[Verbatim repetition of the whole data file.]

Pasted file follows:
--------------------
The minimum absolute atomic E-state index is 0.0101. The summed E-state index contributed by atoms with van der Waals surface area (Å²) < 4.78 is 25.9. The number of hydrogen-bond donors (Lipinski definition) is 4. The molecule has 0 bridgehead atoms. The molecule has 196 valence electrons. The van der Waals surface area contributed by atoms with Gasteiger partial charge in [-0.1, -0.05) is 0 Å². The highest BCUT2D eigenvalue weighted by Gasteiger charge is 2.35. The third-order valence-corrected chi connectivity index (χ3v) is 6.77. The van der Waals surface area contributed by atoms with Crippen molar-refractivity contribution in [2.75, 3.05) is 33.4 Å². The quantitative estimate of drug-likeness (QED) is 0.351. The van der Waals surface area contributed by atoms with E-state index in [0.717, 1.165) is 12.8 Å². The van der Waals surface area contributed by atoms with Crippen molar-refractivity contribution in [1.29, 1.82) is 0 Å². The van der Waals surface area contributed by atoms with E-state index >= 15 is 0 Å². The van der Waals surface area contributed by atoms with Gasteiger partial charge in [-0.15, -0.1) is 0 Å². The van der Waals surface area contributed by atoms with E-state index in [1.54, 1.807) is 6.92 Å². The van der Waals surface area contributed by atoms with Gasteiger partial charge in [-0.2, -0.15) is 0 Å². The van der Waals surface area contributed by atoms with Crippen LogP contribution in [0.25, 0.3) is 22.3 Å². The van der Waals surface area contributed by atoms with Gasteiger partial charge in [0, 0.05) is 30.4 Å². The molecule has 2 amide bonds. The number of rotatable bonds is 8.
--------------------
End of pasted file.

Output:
The minimum absolute atomic E-state index is 0.0101. The summed E-state index contributed by atoms with van der Waals surface area (Å²) < 4.78 is 25.9. The number of hydrogen-bond donors (Lipinski definition) is 4. The molecule has 0 bridgehead atoms. The molecule has 196 valence electrons. The van der Waals surface area contributed by atoms with Gasteiger partial charge in [-0.1, -0.05) is 0 Å². The highest BCUT2D eigenvalue weighted by Gasteiger charge is 2.35. The third-order valence-corrected chi connectivity index (χ3v) is 6.77. The van der Waals surface area contributed by atoms with Crippen molar-refractivity contribution in [2.75, 3.05) is 33.4 Å². The quantitative estimate of drug-likeness (QED) is 0.351. The van der Waals surface area contributed by atoms with E-state index in [0.717, 1.165) is 12.8 Å². The van der Waals surface area contributed by atoms with Crippen molar-refractivity contribution in [1.29, 1.82) is 0 Å². The van der Waals surface area contributed by atoms with E-state index >= 15 is 0 Å². The van der Waals surface area contributed by atoms with Gasteiger partial charge in [-0.15, -0.1) is 0 Å². The van der Waals surface area contributed by atoms with E-state index in [1.54, 1.807) is 6.92 Å². The van der Waals surface area contributed by atoms with Gasteiger partial charge in [-0.2, -0.15) is 0 Å². The van der Waals surface area contributed by atoms with Crippen LogP contribution in [0.25, 0.3) is 22.3 Å². The van der Waals surface area contributed by atoms with Gasteiger partial charge in [0, 0.05) is 30.4 Å². The molecule has 2 amide bonds. The number of rotatable bonds is 8.